In this paper we introduce the space of discrete coalescent trees, where internal nodes are assigned unique discrete times. This tree space is a discrete version of the -space. is also a generalisation of the ranked nearest neighbour interchange () space Collienne2020-iu. Here we show that the space as well as have the desired properties mentioned above, including efficiently computable shortest paths that preserve biological information shared between trees. After introducing notations used throughout this paper (Section 2), we discuss how the algorithm FindPath Collienne2020-iu can be generalise from to be applied to discrete coalescent trees, computing shortest paths in polynomial time (Section 3). We then analyse some geometrical properties of both tree spaces and (Section 4) – first, we discuss the cluster property in Section 4.1 and then consider a subset of trees (caterpillar trees) for which we are able to compute distances more efficiently than with FindPath (Section 4.2). Following that, we establish the diameter of and and briefly discuss the radius for each space. We finish this paper with a section providing a connection between the space and partition lattices, and propose directions for further research (Section 5).

2. Technical Introduction

A rooted binary phylogenetic tree is a binary tree with leaves uniquely labelled by elements of a set . The main object of study in this paper are discrete coalescent trees, binary rooted phylogenetic trees with a positive integer-valued time assigned to each node. More specifically, all leaves are assigned time , and every internal node is assigned a unique time less or equal to an integer , such that it always has time greater than its children. Note that this implies . We denote the time of an internal node by . If not stated otherwise, we refer to discrete coalescent trees simply as trees. We furthermore call two trees (not necessarily binary) identical if there is a graph isomorphism between them preserving leaf labels and times.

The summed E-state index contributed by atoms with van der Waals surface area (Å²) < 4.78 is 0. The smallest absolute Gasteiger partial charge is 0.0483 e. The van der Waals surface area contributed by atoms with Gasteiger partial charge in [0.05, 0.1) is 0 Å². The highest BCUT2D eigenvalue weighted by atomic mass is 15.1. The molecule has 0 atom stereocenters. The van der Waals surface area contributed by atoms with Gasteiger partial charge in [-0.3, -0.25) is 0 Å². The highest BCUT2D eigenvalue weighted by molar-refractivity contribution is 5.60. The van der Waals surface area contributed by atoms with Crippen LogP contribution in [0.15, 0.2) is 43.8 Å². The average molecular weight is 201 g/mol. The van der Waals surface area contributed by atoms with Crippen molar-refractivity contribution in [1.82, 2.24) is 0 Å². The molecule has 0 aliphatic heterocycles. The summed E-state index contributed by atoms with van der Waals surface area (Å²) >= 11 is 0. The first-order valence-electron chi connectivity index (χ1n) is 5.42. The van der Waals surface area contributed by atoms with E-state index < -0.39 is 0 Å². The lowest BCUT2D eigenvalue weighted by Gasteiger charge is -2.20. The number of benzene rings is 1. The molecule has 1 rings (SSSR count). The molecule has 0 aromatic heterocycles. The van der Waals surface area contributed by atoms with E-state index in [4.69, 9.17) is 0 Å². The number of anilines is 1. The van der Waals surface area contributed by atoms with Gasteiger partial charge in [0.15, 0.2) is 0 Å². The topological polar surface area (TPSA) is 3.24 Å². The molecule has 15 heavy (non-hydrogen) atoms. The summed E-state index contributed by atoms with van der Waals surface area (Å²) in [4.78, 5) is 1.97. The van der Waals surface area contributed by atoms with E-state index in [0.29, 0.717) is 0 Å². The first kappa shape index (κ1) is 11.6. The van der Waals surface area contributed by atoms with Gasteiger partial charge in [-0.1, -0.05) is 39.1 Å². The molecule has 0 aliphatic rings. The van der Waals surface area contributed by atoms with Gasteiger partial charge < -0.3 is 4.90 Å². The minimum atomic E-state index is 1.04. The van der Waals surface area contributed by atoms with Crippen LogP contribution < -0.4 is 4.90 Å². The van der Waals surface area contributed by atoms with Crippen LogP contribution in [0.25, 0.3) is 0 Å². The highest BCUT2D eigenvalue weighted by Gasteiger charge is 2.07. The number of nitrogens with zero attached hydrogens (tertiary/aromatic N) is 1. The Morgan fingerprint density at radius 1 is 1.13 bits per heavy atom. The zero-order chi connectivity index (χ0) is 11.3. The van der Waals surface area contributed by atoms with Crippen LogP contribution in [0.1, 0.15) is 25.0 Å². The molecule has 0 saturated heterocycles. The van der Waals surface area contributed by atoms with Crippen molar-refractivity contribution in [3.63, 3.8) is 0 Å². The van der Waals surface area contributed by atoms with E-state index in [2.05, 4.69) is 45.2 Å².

Figure 1. Discrete coalescent tree with leaves and root height . The highlighted node with time three can be referred to as , , and the cluster induced by this node is .

As a special case of discrete coalescent trees we consider ranked trees with root time . In these trees internal nodes have distinct times ranging from to . This definition of ranked trees coincides with the one of Collienne2020-iu. In the case of ranked trees we say rank of a node to mean its time () to be consistent with notations used in Collienne2020-iu. There are ranked trees Semple2003-nj. Every ranked tree gives discrete coalescent trees, as every -element subset of can be the set of times assigned to the internal nodes of a ranked tree. Hence there are, contrary to the claim in Gavryushkin2018-ol, discrete coalescent trees.